Limiting the species that can be imported into Vermont also helps prevent them from being stolen out of the wild and their conservation status being threatened by the illegal pet trade. Barrett also cites the movement of exotic species as a source for disease transmission among wildlife populations. For example, snakes in some parts of New England have been suffering from a newly discovered condition called snake fungal disease, which can infect multiple snake species.
The USDA Risk Management Agency (RMA) wants to remind producers about upcoming Sales Closing Dates for crop insurance coverage. Sales closing dates vary by crop, state, and county, but in Vermont, most spring-planted crops have a sales closing date of March 15, 2018. The deadline for growers of nursery crops is May 1.
Federal crop insurance is critical to the farm safety net. It helps to mitigate the inherent risks farmers and ranchers face, from natural disasters to market related challenges. In order for producers to obtain coverage, they must to apply for coverage by the Sales Closing Date for the production year. Producers should contact their crop insurance agent soon to discuss dates and new options available.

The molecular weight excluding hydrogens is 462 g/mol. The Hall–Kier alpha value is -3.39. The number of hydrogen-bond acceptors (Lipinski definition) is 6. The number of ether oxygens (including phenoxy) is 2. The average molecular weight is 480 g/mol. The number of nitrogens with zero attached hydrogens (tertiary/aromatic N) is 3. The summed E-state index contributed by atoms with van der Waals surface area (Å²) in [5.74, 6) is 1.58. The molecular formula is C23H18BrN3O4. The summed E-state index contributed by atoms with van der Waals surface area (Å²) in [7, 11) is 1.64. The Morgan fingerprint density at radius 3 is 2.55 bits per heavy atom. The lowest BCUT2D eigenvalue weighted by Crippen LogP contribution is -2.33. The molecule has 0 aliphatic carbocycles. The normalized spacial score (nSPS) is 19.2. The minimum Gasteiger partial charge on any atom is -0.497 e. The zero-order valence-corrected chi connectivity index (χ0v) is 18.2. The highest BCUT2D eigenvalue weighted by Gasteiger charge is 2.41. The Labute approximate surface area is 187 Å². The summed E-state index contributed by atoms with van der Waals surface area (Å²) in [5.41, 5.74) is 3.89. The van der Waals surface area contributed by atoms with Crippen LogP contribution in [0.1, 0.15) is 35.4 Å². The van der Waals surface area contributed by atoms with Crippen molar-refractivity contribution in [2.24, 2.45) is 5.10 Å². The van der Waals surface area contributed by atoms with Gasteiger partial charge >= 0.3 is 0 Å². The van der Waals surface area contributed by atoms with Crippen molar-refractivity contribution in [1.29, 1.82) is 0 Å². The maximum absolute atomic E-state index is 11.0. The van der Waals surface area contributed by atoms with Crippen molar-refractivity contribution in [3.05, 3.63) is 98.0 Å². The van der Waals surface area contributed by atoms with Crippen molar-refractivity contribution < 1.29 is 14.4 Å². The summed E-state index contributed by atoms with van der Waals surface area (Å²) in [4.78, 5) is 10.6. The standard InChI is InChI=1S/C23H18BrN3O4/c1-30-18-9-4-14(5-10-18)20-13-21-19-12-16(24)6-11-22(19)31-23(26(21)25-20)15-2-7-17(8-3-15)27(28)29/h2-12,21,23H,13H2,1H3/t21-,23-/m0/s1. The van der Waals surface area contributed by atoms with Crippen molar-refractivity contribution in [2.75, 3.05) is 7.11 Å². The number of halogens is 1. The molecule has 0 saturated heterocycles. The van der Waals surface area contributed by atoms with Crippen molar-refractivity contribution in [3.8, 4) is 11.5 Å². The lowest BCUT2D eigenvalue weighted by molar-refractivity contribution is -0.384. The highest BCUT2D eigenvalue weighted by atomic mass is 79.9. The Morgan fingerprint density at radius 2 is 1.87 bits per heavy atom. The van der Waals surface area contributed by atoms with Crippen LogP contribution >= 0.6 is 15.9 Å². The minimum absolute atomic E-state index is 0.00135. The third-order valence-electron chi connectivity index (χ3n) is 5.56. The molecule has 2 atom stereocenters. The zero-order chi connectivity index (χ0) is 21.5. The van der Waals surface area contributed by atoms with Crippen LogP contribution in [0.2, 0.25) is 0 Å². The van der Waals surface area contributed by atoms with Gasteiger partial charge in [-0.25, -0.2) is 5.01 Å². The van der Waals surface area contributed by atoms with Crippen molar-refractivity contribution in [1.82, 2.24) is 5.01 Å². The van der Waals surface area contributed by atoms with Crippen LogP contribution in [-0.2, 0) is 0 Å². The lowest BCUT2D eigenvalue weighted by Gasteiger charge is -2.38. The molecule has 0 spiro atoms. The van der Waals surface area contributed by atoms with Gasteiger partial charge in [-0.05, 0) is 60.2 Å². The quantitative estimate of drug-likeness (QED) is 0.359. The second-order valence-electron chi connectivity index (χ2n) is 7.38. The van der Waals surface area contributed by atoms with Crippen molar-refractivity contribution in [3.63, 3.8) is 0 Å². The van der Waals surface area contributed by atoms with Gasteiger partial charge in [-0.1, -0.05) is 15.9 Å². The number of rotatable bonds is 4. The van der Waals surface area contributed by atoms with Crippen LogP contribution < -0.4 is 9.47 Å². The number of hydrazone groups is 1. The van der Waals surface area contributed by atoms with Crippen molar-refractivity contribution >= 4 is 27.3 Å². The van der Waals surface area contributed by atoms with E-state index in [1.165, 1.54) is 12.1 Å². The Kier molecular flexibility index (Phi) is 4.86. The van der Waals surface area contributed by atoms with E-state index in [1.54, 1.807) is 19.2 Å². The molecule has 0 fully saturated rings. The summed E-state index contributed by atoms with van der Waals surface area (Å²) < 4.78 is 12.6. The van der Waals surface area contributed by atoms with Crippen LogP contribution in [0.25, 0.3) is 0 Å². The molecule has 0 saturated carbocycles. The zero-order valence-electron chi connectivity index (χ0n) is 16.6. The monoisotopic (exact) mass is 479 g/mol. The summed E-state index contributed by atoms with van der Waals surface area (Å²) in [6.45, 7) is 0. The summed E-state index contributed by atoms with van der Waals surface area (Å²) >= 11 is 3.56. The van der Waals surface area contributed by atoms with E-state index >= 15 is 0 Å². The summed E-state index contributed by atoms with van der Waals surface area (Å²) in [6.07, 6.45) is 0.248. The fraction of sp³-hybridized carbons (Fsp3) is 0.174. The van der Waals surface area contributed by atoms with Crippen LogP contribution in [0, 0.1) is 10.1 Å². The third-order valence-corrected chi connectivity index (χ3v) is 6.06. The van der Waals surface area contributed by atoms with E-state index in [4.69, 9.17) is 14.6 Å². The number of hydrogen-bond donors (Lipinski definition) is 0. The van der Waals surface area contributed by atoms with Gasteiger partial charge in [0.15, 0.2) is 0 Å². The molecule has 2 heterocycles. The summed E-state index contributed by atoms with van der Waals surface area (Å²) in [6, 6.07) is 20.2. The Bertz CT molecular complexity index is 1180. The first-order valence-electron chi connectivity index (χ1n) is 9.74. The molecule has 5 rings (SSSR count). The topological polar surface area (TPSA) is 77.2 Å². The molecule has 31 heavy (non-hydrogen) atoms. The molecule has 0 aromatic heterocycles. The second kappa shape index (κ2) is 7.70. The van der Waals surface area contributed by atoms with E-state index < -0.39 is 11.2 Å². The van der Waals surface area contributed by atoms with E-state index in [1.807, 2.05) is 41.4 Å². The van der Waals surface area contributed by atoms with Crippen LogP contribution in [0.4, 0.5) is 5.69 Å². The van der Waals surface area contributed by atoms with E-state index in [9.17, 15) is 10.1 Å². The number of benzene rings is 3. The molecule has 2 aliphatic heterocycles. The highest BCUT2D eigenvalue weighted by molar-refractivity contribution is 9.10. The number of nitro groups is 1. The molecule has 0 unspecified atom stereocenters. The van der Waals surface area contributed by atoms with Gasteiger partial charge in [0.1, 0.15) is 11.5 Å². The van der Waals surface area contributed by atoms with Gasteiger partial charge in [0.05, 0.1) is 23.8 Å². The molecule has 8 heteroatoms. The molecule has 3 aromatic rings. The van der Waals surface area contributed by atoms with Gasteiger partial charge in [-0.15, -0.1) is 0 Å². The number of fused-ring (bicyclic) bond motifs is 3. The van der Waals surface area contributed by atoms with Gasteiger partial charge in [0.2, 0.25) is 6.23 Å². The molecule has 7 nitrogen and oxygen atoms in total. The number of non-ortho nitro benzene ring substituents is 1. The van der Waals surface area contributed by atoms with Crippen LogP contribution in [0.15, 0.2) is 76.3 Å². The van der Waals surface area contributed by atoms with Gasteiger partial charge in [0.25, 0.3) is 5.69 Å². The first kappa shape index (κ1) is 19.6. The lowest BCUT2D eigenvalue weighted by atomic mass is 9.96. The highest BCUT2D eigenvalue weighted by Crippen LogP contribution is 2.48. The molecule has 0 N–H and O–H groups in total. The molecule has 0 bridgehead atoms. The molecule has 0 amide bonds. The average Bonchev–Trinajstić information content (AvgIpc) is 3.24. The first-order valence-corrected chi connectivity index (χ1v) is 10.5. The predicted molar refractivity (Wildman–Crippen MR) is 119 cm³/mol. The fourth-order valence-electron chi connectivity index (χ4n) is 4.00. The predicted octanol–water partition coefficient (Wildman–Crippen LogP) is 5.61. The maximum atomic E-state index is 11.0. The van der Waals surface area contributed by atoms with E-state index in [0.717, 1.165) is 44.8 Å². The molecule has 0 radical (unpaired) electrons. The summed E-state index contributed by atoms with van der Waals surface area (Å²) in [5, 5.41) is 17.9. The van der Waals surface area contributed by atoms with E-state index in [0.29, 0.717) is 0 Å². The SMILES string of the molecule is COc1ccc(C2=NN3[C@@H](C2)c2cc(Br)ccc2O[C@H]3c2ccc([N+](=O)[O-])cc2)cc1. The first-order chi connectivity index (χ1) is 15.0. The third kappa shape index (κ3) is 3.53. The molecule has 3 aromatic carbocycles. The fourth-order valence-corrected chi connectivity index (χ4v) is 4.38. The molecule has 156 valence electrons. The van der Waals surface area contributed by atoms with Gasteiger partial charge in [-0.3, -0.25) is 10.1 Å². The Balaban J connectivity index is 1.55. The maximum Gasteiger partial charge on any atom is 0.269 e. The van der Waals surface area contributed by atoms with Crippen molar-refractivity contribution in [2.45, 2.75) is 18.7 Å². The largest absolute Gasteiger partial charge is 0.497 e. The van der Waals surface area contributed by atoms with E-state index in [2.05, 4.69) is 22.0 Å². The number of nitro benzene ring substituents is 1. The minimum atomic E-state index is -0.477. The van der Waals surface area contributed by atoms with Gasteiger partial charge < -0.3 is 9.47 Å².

For more information, visit the USDA Risk Management Agency web site at:
UVM Ag Risk Management and Crop Insurance Education program
Morrill Hall, University of Vermont
$8 Big E Tickets – Today Only!
This Valentine’s Day, Eastern States Exposition is offering a sweet deal -- $8 admission tickets (Reg. $15) sold online TODAY ONLY, Wednesday, February 14 from 8am to 8pm.
Gene Cassidy, president and CEO of Eastern States Exposition, said, “This one day rollback of our gate admission ticket price is our way of showing thanks to all our guests who helped make the 2017 Big E the biggest Fair in ESE history with attendance of 1,525,553.”